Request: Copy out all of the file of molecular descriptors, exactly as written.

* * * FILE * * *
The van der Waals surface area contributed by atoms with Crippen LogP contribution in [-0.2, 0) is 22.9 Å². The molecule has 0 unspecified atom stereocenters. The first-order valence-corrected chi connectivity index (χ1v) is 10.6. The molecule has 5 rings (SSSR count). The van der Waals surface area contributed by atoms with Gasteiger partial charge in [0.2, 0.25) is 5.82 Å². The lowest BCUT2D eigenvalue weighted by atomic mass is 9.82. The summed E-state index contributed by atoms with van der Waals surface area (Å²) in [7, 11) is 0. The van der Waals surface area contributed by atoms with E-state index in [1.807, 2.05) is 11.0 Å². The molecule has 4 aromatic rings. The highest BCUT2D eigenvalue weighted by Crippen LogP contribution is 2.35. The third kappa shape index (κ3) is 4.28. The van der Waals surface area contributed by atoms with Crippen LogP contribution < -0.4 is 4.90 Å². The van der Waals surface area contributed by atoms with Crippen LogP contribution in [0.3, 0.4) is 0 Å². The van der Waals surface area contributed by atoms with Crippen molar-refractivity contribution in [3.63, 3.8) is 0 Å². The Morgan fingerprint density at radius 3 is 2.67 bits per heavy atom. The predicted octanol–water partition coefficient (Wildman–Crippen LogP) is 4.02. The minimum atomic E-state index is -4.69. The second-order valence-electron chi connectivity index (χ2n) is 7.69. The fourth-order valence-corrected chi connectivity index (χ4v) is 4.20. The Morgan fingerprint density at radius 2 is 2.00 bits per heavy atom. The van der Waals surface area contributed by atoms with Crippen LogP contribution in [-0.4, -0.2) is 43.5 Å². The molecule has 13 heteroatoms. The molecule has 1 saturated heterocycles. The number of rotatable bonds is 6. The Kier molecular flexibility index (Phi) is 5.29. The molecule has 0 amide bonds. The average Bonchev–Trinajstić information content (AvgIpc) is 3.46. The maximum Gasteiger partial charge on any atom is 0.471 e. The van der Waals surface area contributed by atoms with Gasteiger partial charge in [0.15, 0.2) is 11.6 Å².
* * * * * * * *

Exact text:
The van der Waals surface area contributed by atoms with Crippen LogP contribution in [-0.2, 0) is 22.9 Å². The molecule has 0 unspecified atom stereocenters. The first-order valence-corrected chi connectivity index (χ1v) is 10.6. The molecule has 5 rings (SSSR count). The van der Waals surface area contributed by atoms with Gasteiger partial charge in [0.2, 0.25) is 5.82 Å². The lowest BCUT2D eigenvalue weighted by atomic mass is 9.82. The summed E-state index contributed by atoms with van der Waals surface area (Å²) in [7, 11) is 0. The van der Waals surface area contributed by atoms with E-state index in [1.807, 2.05) is 11.0 Å². The molecule has 4 aromatic rings. The highest BCUT2D eigenvalue weighted by Crippen LogP contribution is 2.35. The third kappa shape index (κ3) is 4.28. The van der Waals surface area contributed by atoms with Crippen LogP contribution < -0.4 is 4.90 Å². The van der Waals surface area contributed by atoms with Crippen LogP contribution in [0.3, 0.4) is 0 Å². The van der Waals surface area contributed by atoms with Crippen molar-refractivity contribution in [3.63, 3.8) is 0 Å². The Morgan fingerprint density at radius 3 is 2.67 bits per heavy atom. The predicted octanol–water partition coefficient (Wildman–Crippen LogP) is 4.02. The minimum atomic E-state index is -4.69. The second-order valence-electron chi connectivity index (χ2n) is 7.69. The fourth-order valence-corrected chi connectivity index (χ4v) is 4.20. The Morgan fingerprint density at radius 2 is 2.00 bits per heavy atom. The van der Waals surface area contributed by atoms with Crippen LogP contribution in [-0.4, -0.2) is 43.5 Å². The molecule has 13 heteroatoms. The molecule has 1 saturated heterocycles. The number of rotatable bonds is 6. The Kier molecular flexibility index (Phi) is 5.29. The molecule has 0 amide bonds. The average Bonchev–Trinajstić information content (AvgIpc) is 3.46. The maximum Gasteiger partial charge on any atom is 0.471 e. The van der Waals surface area contributed by atoms with Gasteiger partial charge in [0.15, 0.2) is 11.6 Å².